Speaking of injuries for 2023, the only player who made April and May somewhat bearable isn’t expected back until next All-Star break. Tarik Skubal pitched like an ace for most of his 117.2 innings. But because this is how things went for the Tigers, he also hit the injured list, and who knows what he’ll look like when he eventually returns to the mound.
Eduardo Rodriguez, a $77 million offseason signing, got hurt in May and missed three months because of a personal matter. There were times when the team admitted they hadn’t even heard from him in weeks.
Cisnero and Andrew Chafin started the year on the injured list for the bullpen. Tyler Alexander, Wily Peralta, Elvin Rodriguez, and Will Vest missed time. Joe Jimenez wasn’t traded at the deadline and ended up on the IL.
Even watching the organization’s young pitching prospects proved too much to ask. Alex Faedo suffered a season-ending injury. Beau Brieske went on the 60-day IL. Matt Manning battled setback after setback during rehab assignments. Joey Wentz went down in the middle of his second career start.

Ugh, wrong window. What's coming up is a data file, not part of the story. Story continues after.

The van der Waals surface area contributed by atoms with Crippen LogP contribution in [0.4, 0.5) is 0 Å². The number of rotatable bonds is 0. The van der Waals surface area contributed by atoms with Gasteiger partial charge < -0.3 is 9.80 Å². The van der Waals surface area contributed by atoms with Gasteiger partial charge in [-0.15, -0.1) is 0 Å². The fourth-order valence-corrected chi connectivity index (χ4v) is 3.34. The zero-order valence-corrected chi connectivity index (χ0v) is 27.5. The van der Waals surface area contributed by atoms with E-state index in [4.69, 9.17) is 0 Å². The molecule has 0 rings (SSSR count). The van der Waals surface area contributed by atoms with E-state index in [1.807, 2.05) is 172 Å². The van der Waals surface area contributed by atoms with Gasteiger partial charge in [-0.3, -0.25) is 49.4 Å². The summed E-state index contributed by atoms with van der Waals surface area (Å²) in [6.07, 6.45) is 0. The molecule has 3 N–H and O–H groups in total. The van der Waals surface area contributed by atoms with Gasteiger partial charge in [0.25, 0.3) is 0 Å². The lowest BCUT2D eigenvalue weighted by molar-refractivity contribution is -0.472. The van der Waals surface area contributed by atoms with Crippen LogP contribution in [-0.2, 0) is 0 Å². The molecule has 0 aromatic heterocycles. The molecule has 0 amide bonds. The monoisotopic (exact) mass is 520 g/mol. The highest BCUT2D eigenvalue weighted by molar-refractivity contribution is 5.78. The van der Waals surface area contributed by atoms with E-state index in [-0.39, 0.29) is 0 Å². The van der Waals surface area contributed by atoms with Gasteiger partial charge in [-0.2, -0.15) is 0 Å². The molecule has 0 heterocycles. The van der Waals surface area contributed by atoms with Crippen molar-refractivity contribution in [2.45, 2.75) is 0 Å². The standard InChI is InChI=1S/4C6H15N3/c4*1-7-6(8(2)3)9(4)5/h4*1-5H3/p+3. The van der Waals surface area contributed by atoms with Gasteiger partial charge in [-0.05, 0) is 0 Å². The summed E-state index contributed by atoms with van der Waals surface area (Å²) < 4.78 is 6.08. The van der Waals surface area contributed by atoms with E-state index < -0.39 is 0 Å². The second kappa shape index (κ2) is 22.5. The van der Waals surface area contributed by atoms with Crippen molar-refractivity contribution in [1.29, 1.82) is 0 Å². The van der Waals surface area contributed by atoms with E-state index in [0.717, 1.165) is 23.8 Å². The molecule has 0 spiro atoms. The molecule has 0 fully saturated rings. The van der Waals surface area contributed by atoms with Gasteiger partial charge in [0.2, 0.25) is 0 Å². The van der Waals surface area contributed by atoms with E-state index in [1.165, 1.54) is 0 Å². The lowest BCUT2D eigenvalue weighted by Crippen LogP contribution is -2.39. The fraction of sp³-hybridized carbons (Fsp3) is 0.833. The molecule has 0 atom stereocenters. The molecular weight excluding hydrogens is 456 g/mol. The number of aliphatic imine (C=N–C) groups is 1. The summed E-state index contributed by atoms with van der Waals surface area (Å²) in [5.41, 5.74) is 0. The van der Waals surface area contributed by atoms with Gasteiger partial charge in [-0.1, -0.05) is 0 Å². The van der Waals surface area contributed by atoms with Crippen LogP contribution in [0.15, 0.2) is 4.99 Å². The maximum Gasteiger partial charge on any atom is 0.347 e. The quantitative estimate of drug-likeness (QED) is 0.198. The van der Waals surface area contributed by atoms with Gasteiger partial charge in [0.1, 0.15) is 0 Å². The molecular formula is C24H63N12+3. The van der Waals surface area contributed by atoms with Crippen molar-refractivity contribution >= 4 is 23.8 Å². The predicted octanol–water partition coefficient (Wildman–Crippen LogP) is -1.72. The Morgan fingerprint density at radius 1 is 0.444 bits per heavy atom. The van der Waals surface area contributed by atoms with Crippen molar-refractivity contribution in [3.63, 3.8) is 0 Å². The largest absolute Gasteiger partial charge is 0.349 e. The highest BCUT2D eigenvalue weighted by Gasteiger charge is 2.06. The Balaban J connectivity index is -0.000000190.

Don’t forget: Spencer Turnbull never even played this season because of his own Tommy John recovery.
On offense, the most notable injury proved to be Riley Greene’s. He broke his foot in a spring training game, and his absence seemed to throw off the entire lineup.
Austin Meadows, who the Tigers acquired to replace Greene, suffered his own series of injuries and ailments after a hot start. He revealed in September that he would not return to the team this season due to mental health struggles.
So many Tigers players underperformed. And the ones who didn’t suffered long-term injuries. The team’s hypothetical IL rotation of Skubal, Mize, Manning, Turnbull, and Brieske is much better than the one it actually fielded.
Where do the Tigers go from here? Who knows. They have a new general manager with a new vision and plenty of holes to fill. Can the team make a playoff run before Skubal, Torkelson, and Greene hit free agency?
There are great baseball fans in Michigan, and they deserve better -- a lot better -- than what they’ve gotten the past half-decade.
Many of those fans probably moved onto football season months ago, and it’s hard to blame them.
But the diehards who stuck around through the final out yesterday are left with mixed feelings. Another baseball season has come and gone -- and that’s always sad. But considering what’s become of this franchise, will we even miss it?
That’s the saddest part of all.